A joint that is not clean and tight will end up having an ugly, weak weld. Let’s make a jig, an invaluable tool that holds two chunks of metal at right angles while allowing ample room to weld tacks in the corner.
Projects from Make: Magazine
Welding a Jig
Make an invaluable tool for right-angle metal work.
Lay out and clamp.
Lay out the angle iron on the inside of the square and measure 1” from the inside corner. Clamp the cross bar behind it at about the 3” point.
Don’t use your granddaddy’s favorite square. Anything could happen!
When welded, the diagonal cross bar will hold the angle iron at 90 degrees until California falls in the ocean.
Flip it and weld.
Make sure the clamps are right and flip it over. Weld tacks at points 1, 2, 3, and 4. Tack weld a nice, hot tack at each of the points.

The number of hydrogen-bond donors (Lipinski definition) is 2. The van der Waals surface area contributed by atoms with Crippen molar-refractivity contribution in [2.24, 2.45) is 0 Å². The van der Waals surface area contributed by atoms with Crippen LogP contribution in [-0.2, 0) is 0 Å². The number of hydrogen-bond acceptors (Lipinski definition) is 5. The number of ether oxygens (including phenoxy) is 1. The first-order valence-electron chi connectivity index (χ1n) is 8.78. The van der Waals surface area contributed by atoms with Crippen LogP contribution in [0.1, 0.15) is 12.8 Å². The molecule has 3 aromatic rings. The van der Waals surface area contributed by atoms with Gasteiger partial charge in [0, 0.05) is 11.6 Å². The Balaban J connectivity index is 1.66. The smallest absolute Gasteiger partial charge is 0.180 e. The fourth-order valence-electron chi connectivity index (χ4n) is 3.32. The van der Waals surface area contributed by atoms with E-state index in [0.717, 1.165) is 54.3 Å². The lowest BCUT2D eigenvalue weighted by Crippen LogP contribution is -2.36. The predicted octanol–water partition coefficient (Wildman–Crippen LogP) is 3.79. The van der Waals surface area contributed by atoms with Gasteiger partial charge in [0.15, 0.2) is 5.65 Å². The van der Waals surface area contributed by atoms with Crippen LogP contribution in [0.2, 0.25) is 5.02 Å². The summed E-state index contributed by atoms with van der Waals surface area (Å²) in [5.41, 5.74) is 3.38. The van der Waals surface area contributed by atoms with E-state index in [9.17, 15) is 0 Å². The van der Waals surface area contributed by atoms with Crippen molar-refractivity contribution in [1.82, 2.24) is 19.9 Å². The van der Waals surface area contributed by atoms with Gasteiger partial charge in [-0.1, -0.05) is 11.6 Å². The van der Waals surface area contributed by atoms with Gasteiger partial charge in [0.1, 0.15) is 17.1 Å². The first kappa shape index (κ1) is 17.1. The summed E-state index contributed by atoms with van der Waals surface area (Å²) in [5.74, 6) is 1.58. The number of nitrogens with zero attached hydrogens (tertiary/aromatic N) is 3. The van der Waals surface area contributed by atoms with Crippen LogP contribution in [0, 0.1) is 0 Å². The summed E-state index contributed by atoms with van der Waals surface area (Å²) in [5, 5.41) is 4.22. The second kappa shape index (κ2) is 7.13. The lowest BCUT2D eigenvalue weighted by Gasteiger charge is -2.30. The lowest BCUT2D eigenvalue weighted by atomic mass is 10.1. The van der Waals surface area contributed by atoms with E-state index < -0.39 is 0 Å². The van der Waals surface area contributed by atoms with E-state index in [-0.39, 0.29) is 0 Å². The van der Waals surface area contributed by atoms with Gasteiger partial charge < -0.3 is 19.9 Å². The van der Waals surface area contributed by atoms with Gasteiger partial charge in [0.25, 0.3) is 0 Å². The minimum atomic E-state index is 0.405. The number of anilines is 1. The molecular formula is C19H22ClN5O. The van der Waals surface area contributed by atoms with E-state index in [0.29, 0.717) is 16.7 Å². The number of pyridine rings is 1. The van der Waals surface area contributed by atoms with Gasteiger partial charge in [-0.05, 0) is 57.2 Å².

Try G-4 for about 1 second at each point. The tack welds don’t have to be gigantic, since they are just holding it together so you can remove the clamps and weld a bead. Re-trim the wire stick-out to 3/8” after each weld.
Examine the tacks.
A pair of not great-looking tacks, but it will hold. The left tack is particularly puny and I should have continued welding for another half second.
Weld beads and tack the clamp.
As with the sample beads, start on the left and drag across to the right.
With a 3/8” stick-out, touch the wire joint between the angle and flat bar, pull the trigger, and keep at a 45° angle.
Like laying a bead of caulk, just fill the joint with metal!
Before tacking the clamp, make sure to remove any paint from the clamp edges that will be welded. Then, tack it like you tacked the angle iron. Repeat both sides, both clamps.
This project first appeared in MAKE Volume 03.